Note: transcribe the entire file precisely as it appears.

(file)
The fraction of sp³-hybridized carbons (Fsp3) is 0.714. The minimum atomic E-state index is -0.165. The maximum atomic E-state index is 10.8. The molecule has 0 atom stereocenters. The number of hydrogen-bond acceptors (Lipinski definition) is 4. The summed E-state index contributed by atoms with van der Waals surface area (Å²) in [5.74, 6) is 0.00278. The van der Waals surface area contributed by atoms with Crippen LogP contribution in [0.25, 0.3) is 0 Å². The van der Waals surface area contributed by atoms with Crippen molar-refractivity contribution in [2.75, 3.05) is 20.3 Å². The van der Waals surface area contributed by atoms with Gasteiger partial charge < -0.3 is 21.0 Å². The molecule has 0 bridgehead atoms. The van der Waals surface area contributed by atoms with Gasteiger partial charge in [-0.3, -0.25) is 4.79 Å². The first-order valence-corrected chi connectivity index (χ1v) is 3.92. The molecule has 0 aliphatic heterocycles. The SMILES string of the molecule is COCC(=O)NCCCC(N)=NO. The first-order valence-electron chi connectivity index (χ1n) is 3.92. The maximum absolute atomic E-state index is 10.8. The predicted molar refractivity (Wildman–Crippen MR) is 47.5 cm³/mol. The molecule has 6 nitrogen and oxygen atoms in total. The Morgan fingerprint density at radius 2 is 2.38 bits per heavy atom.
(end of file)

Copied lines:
The fraction of sp³-hybridized carbons (Fsp3) is 0.714. The minimum atomic E-state index is -0.165. The maximum atomic E-state index is 10.8. The molecule has 0 atom stereocenters. The number of hydrogen-bond acceptors (Lipinski definition) is 4. The summed E-state index contributed by atoms with van der Waals surface area (Å²) in [5.74, 6) is 0.00278. The van der Waals surface area contributed by atoms with Crippen LogP contribution in [0.25, 0.3) is 0 Å². The van der Waals surface area contributed by atoms with Crippen molar-refractivity contribution in [2.75, 3.05) is 20.3 Å². The van der Waals surface area contributed by atoms with Gasteiger partial charge < -0.3 is 21.0 Å². The molecule has 0 bridgehead atoms. The van der Waals surface area contributed by atoms with Gasteiger partial charge in [-0.3, -0.25) is 4.79 Å². The first-order valence-corrected chi connectivity index (χ1v) is 3.92. The molecule has 0 aliphatic heterocycles. The SMILES string of the molecule is COCC(=O)NCCCC(N)=NO. The first-order valence-electron chi connectivity index (χ1n) is 3.92. The maximum absolute atomic E-state index is 10.8. The predicted molar refractivity (Wildman–Crippen MR) is 47.5 cm³/mol. The molecule has 6 nitrogen and oxygen atoms in total. The Morgan fingerprint density at radius 2 is 2.38 bits per heavy atom.